Posted by: cprofita | October 9, 2017

Andy Warhol On How Media Influenced Culture After Kennedy Assassination


I visited the Andy Warhol Museum in Pittsburgh last week, and much of his artwork comments on how the media influences American culture.

One installation that stood out was his 1964 silkscreen series “Jackie.” It includes repeated images of Jackie Kennedy that Warhol lifted from magazines and newspapers after President John F. Kennedy was assassinated.

By singling her out and repeating her image over and over, Warhol illustrates the loneliness of this widow and the mourning process that the entire country was going through. But he’s also commenting on the effect of incessant media coverage of the tragedy.

Television was a unifying media outlet during this period that allowed people to relive tragic events visually. Watching television might have served the emotional needs of Americans as they mourned Kennedy’s death. Thomas Ruggiero’s article “Uses and Gratifications Theory in the 21st Century” notes how people can use media to serve a variety of needs.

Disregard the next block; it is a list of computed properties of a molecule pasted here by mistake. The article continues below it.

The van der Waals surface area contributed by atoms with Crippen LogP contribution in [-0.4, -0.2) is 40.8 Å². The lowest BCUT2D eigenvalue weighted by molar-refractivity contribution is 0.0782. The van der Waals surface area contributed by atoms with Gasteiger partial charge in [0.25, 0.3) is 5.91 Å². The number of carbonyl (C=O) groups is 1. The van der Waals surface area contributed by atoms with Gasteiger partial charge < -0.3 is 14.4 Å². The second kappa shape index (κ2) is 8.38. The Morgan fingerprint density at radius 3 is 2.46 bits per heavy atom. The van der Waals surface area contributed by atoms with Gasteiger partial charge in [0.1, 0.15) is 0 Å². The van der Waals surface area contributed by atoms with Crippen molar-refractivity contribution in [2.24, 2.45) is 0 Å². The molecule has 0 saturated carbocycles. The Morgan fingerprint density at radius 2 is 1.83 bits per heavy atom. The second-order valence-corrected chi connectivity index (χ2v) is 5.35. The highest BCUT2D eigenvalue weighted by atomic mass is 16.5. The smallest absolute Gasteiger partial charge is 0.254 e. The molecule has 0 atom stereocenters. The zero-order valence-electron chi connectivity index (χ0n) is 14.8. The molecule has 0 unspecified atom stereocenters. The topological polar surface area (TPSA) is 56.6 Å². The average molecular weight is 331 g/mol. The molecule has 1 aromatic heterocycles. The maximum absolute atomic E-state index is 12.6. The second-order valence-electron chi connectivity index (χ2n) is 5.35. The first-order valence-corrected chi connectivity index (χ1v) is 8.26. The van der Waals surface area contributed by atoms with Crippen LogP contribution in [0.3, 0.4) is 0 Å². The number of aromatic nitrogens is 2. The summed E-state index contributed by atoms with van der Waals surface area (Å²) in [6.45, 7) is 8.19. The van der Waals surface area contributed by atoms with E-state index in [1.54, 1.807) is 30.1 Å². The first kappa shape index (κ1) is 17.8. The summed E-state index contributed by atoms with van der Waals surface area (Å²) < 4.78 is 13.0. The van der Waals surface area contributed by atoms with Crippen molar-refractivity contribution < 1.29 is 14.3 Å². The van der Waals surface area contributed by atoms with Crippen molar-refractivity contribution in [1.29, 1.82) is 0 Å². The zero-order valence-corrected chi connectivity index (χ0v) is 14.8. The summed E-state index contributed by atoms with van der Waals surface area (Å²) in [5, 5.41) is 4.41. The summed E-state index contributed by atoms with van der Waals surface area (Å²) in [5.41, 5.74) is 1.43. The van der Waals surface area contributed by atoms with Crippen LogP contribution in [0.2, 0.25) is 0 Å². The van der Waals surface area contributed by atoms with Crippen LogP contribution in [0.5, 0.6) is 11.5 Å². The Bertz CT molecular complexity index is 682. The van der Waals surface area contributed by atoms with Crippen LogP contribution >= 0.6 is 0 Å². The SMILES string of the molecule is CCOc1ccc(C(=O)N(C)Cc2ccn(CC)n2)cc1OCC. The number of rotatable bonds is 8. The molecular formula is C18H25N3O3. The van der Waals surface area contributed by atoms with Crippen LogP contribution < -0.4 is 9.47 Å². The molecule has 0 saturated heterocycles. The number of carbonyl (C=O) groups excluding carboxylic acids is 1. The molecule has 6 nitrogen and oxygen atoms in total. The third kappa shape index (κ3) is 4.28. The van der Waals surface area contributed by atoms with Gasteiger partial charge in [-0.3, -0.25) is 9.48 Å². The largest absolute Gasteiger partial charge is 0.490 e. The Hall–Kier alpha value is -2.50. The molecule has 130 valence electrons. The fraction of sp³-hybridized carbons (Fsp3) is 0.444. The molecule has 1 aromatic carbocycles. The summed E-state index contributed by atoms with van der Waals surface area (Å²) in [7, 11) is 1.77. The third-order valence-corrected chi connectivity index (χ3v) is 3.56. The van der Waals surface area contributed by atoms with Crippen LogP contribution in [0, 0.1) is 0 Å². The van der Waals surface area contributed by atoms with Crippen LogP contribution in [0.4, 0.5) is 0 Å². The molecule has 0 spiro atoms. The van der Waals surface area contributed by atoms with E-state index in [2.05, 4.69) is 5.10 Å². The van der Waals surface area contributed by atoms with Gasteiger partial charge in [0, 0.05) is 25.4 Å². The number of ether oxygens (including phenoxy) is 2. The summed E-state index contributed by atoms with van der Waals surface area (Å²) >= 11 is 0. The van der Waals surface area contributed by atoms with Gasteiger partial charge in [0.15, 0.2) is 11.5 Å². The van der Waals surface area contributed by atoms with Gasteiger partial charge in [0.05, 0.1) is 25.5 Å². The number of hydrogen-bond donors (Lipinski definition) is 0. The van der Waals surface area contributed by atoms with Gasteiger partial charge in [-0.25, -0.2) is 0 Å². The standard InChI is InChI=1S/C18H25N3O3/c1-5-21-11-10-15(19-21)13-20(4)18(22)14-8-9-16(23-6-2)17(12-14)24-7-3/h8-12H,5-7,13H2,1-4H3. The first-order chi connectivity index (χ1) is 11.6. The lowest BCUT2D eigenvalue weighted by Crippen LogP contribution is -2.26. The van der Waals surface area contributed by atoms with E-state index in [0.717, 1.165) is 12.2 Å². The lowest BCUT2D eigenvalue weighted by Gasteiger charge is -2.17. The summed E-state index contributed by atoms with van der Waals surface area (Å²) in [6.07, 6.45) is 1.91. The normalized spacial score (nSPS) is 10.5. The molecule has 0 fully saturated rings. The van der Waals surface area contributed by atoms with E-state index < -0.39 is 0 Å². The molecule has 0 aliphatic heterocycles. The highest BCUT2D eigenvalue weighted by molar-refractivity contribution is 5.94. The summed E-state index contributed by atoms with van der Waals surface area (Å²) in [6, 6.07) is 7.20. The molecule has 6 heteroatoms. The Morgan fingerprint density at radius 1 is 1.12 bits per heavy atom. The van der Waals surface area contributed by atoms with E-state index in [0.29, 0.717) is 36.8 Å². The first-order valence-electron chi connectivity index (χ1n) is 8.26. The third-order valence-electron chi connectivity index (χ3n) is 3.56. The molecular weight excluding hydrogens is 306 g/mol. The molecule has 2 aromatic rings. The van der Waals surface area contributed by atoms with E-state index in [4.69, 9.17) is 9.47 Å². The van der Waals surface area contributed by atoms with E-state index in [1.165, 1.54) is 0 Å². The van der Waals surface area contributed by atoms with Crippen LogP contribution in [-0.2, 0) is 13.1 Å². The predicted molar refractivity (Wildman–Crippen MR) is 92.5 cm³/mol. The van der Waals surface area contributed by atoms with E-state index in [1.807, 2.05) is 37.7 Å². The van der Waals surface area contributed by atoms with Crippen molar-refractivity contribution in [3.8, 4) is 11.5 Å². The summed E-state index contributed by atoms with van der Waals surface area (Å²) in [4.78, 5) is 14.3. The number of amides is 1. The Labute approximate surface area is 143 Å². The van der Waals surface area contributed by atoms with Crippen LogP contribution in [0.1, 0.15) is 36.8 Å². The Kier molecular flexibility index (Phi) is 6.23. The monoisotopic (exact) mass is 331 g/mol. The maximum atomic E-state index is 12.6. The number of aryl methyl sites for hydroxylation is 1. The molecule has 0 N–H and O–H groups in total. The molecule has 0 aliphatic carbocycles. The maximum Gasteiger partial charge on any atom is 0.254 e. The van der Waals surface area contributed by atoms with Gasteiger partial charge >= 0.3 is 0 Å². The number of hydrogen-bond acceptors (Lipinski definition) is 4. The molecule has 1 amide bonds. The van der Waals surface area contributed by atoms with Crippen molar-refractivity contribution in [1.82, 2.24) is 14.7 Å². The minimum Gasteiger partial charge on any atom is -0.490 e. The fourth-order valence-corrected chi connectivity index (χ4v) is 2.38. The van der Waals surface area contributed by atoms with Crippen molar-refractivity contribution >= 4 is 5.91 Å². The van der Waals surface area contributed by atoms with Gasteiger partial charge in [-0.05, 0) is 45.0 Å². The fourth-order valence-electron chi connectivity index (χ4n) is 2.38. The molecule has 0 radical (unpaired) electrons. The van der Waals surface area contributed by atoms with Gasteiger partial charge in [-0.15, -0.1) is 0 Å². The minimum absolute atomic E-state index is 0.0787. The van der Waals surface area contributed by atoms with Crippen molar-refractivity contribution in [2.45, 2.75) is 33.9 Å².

But Warhol once said:

“I’d been thrilled about having Kennedy as president; he was handsome, young, smart – but it didn’t bother me that much that he was dead. What bothered me was the way television and radio were programming everybody to feel so sad. It seemed like no matter how hard you tried, you couldn’t get away from the thing.”

Repeated images in his “Jackie” series reflects this perspective, that the media was “programming” people to dwell on their sadness after the assassination.

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